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CronRAT: Linux malware scheduled to launch on February 31



Malware masks its malicious activity by scheduling it to occur on a non-existent calendar day.

Cybersecurity Researchers from Sansec Threat Research discovered a new remote access Trojan for Linux systems that uses a stealth method never seen before. Malware disguises its malicious activity by scheduling it to occur on February 31st, a nonexistent calendar day.

The malware, dubbed CronRAT, can steal data from e-commerce sites on the server side, bypassing browser-based security solutions. Experts found RAT samples in several online retailers, including the largest store in an unspecified country.

A standout feature of CronRAT is its ability to use the Unix cron job-scheduler utility to hide malicious payloads using the names of tasks programmed to run on February 31st. This not only allows malware to evade detection by security solutions, but also allows it to launch a number of attack commands that can compromise e-commerce servers running Linux.

Most online retailers implement browser-only protection, and attackers take advantage of an unsecured internal server. Security professionals should consider the entire attack surface, said Sansec Threat Research.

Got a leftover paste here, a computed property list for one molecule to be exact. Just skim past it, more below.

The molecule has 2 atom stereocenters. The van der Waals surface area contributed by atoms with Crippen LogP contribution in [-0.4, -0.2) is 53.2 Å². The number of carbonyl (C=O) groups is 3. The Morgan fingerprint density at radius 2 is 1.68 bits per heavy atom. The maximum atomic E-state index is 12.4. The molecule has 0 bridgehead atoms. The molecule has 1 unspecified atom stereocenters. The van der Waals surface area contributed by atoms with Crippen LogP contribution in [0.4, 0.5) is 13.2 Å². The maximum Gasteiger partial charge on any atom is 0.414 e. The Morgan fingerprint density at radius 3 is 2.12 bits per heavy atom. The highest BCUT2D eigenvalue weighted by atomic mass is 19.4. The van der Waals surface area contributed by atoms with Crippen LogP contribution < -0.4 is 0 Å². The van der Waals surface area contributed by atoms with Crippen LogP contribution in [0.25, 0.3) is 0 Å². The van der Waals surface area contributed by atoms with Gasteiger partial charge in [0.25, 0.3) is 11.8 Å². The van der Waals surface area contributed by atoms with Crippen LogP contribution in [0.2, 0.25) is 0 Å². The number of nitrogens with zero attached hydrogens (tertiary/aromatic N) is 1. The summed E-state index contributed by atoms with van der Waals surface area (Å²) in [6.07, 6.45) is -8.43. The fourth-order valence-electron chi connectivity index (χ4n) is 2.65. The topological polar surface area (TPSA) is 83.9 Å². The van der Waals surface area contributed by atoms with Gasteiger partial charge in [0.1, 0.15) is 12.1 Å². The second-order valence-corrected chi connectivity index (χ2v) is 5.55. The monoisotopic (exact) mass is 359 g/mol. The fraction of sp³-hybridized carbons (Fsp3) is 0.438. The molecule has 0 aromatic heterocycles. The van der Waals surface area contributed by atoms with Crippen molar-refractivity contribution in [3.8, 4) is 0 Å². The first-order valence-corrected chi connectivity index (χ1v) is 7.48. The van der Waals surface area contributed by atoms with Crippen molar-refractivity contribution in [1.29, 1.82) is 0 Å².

“CronRAT adds a number of tasks to the crontab with an interesting date specification: 52 23 31 2 3. These lines are syntactically correct, but will generate a runtime error when executed. However, this will never happen, since their launch is scheduled for February 31, experts explained.

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Google has agreed with UK regulator on cookie changes



Google is committed to promoting competition in digital markets and protecting the interests of other businesses.

Google has promised to introduce additional restrictions on the use of data in its Google Chrome browser. The decision stems from concerns from the UK competition regulator about the tech giant’s plan to ban third-party cookies that advertisers use to track consumers.

Competition and Markets Authority (CMA) examines Google’s plan to reduce support for certain cookies in Chrome is an initiative called the Privacy Sandbox that is developing a new set of open standards. With their help, Google seeks to create a balance between the privacy of users and the desire of advertising companies to track their preferences.